contributing less to society.

So if women are discriminated in the work place, men are equally
discriminated against by have to succumb to peer pressure or "company
culture" to do what is the manly thing to do or at the very least follow
what is expected by those in authority. If it is expected of men that
they get involved in some sports activities and someone does not, this
would put that person at a disadvantage amongst his peers. Although men
don't have glass ceilings they still have to follow the "norms" to
success for example by being ruthless, competitive or more.

In reality serious companies today are more open and would judge someone
by their professional skills rather than past time activities. But I
would still argue it will be a brave man to suggest during work meetings
that he is more interested in the exploits of the Bolshoi Ballet Company
than say the Real Madrid or Manchester United. And likewise for a woman
if she plays in a forward position for her local rugby team!

But I also know of a case when a man was dismissed from a company
because he wanted to spend Saturdays with his family rather than go to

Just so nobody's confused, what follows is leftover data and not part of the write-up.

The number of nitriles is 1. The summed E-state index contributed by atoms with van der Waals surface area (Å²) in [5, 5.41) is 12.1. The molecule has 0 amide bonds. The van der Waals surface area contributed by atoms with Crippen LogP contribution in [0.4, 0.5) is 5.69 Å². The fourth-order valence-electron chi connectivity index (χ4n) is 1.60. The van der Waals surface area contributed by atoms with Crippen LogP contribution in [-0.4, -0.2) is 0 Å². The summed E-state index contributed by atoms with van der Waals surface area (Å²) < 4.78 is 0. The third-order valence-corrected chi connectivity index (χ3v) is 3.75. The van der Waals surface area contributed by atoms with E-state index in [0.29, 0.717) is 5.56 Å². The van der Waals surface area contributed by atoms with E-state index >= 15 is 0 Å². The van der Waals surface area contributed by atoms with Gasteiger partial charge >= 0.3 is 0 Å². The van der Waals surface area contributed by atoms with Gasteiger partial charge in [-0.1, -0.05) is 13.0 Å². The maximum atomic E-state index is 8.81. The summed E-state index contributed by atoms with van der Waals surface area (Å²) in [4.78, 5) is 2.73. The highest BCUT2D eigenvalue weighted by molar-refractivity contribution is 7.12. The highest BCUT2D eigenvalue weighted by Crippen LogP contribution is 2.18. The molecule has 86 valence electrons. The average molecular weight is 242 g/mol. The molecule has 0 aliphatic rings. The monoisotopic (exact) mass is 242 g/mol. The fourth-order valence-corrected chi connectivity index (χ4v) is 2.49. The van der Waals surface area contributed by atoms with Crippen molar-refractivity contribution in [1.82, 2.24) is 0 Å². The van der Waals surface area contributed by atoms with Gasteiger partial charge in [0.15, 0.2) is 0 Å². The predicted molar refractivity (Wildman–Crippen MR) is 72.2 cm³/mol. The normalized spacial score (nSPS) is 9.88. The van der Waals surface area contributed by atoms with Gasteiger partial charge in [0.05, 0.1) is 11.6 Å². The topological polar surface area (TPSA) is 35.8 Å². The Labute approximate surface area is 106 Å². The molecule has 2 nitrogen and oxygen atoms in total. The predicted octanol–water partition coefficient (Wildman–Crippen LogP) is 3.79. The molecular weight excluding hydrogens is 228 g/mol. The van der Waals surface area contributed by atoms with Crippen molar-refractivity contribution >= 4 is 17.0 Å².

the office because the boss also worked on Saturdays! Of course, today
many companies are more enlightened than in the past; but this does not
negate the reality that many men are placed in positions they'd rather
not be in because of what is "expected" of men.

There is also the issue of discrimination against men when looking for a
partner. What "fat" is for women, "short and fat" is for men when
looking for a partner. But is there a difference between natural
selection choices and social discrimination? For example, at what point
would a man wearing glasses be seen as more attractive than one not
wearing glasses? But of course this question is more enforcing the
stereotype than reality. And we need not go any further than the
fictional characters of Clark Kent and Superman!

In reality, the single most important characteristic of a man that will
get him rejected by a potential partner is, of course, being a prat! And
this is valid for both biological and social reasons. But even then some
people can still make it! However, reality is such that most people
would find a partner if they looked carefully: but what we want and what
we get are two separate events.

And although there will always be an overlap between natural selection
discrimination (tall or short) and social discrimination (supporter of a
given football team) I am inclined to think that discrimination is first
and foremost social discrimination otherwise it makes no sense to
attribute moral condemnation if discrimination was purely biological.

This brings us back to the definition of discrimination. Are there any
cases when discrimination (against men for example) is justified? The
conditions for discrimination are: to disadvantage someone and
discrimination caused by some characteristic of the victim that in many
cases the victim has no control over. Being tall or short are